Desmond Tutu expresses sadness at Anglican anti-gay stance:
"Desmond Tutu expresses sadness at Anglican anti-gay stance -11/10/06
Archbishop Desmond Tutu says he has been saddened by his Anglican church's position about the ordination of gay priests, in his biography released in the United States and Europe on 7 October 2006, his 75th birthday – writes David Wanless for Ecumenical News International.
When he served as archbishop, Tutu was critical of the South African Anglican church policy to allow gay priests to minister in parishes as long as they remained celibate, but he was unable to change the approach. He also approved of blessing of gay and lesbian relationships for lay church members, but declined to call them marriages.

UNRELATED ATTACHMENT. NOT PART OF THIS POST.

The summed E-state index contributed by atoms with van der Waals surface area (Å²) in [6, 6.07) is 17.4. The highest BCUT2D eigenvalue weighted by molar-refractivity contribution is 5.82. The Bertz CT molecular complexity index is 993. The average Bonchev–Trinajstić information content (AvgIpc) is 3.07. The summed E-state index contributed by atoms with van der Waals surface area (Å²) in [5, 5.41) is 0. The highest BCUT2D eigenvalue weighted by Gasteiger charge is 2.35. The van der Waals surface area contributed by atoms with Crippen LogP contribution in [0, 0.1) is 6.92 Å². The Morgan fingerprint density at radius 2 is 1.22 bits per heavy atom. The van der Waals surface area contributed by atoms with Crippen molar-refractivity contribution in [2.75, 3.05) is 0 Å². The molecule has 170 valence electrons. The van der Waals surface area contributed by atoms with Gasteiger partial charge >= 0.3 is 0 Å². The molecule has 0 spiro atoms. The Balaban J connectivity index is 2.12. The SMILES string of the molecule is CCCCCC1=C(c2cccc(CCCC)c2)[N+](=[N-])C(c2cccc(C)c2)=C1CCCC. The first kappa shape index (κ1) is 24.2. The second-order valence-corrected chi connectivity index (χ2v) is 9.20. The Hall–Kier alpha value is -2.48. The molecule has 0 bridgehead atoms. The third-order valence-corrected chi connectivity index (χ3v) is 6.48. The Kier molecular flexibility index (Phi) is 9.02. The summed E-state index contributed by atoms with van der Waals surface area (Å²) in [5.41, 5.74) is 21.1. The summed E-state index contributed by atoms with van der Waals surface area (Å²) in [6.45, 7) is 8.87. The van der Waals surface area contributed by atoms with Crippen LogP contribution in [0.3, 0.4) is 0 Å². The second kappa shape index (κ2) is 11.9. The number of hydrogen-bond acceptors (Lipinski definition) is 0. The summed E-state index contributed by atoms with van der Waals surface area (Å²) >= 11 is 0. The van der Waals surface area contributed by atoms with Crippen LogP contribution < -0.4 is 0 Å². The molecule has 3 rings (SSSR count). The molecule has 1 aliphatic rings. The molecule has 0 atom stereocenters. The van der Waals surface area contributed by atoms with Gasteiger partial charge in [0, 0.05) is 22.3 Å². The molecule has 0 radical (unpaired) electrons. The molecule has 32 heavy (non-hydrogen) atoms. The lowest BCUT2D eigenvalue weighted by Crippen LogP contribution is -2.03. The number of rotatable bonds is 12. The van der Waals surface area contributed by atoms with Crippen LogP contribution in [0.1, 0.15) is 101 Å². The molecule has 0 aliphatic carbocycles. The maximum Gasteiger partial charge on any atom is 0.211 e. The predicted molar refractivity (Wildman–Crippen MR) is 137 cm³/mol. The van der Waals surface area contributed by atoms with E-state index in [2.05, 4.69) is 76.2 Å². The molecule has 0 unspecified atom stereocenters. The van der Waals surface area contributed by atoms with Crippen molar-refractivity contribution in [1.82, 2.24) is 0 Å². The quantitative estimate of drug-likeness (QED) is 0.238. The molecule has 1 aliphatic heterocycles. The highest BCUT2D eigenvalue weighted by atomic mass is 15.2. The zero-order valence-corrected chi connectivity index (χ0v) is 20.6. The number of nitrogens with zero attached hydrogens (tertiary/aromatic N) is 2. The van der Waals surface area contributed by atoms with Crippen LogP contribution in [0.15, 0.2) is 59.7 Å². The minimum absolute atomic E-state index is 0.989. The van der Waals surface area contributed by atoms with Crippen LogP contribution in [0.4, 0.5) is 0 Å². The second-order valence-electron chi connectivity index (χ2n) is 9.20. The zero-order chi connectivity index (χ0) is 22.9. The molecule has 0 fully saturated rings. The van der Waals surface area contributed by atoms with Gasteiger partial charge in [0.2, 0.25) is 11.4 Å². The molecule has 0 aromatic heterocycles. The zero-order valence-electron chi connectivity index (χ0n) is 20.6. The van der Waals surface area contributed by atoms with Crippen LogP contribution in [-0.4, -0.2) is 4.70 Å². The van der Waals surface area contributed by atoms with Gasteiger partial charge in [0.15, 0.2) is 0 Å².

The Nobel Peace Prize Laureate, who gained the award in 1984, at the height of the struggle against apartheid, is also critical in the book of former South African president F.W. de Klerk for his failure to more fully admit accountability for apartheid atrocities.
World Council of Churches general secretary, the Rev Samuel Kobia, said in a congratulatory letter to Tutu on 6 October: 'You have challenged and pushed us never to adjust to the powers that are, but always to discern the signs of God's coming kingdom and to act accordingly.'
Dr Kobia added: 'Through your work with the Truth and Reconciliation Commission, you gave this fractured and broken world a model for overcoming the wounds of past evils and for creating space for healing and reconciliation.'
On visit to South Africa, Indian Prime Minister Manmohan Singh said his country had chosen Tutu for the Gandhi Peace Prize - India's highest international award. He made the announcement on 2 October, which commemorates the birthday of Mahatma Gandhi.